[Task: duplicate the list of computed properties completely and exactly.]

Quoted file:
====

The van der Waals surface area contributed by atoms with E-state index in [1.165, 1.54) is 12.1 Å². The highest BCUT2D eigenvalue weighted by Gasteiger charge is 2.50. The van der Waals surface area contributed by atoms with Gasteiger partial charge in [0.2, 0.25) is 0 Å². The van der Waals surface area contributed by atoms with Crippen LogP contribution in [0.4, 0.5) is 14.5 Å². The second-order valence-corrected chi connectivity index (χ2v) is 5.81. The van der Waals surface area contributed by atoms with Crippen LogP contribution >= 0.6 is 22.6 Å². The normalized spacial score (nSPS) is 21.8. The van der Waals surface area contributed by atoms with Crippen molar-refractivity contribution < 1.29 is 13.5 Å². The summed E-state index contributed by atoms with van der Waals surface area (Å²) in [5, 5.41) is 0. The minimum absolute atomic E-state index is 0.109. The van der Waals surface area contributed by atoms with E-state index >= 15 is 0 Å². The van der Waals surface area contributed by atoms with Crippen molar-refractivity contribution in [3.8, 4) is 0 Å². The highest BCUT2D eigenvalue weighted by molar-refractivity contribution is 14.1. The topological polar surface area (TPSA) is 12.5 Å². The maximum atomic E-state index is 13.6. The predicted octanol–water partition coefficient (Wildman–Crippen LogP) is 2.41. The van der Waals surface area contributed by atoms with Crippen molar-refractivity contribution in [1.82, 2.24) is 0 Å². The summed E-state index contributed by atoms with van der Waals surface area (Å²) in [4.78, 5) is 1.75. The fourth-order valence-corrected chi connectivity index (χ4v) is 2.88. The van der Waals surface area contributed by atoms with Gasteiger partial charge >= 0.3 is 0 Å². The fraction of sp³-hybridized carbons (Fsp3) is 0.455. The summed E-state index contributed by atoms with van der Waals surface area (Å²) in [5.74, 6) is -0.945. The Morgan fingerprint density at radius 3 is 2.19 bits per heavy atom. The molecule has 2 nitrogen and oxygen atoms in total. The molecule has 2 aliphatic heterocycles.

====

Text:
The van der Waals surface area contributed by atoms with E-state index in [1.165, 1.54) is 12.1 Å². The highest BCUT2D eigenvalue weighted by Gasteiger charge is 2.50. The van der Waals surface area contributed by atoms with Gasteiger partial charge in [0.2, 0.25) is 0 Å². The van der Waals surface area contributed by atoms with Crippen LogP contribution in [0.4, 0.5) is 14.5 Å². The second-order valence-corrected chi connectivity index (χ2v) is 5.81. The van der Waals surface area contributed by atoms with Crippen LogP contribution >= 0.6 is 22.6 Å². The normalized spacial score (nSPS) is 21.8. The van der Waals surface area contributed by atoms with Crippen molar-refractivity contribution < 1.29 is 13.5 Å². The summed E-state index contributed by atoms with van der Waals surface area (Å²) in [5, 5.41) is 0. The minimum absolute atomic E-state index is 0.109. The van der Waals surface area contributed by atoms with E-state index >= 15 is 0 Å². The van der Waals surface area contributed by atoms with Crippen molar-refractivity contribution in [3.8, 4) is 0 Å². The highest BCUT2D eigenvalue weighted by molar-refractivity contribution is 14.1. The topological polar surface area (TPSA) is 12.5 Å². The maximum atomic E-state index is 13.6. The predicted octanol–water partition coefficient (Wildman–Crippen LogP) is 2.41. The van der Waals surface area contributed by atoms with Crippen molar-refractivity contribution in [1.82, 2.24) is 0 Å². The summed E-state index contributed by atoms with van der Waals surface area (Å²) in [4.78, 5) is 1.75. The fourth-order valence-corrected chi connectivity index (χ4v) is 2.88. The van der Waals surface area contributed by atoms with Gasteiger partial charge >= 0.3 is 0 Å². The fraction of sp³-hybridized carbons (Fsp3) is 0.455. The summed E-state index contributed by atoms with van der Waals surface area (Å²) in [5.74, 6) is -0.945. The Morgan fingerprint density at radius 3 is 2.19 bits per heavy atom. The molecule has 2 nitrogen and oxygen atoms in total. The molecule has 2 aliphatic heterocycles.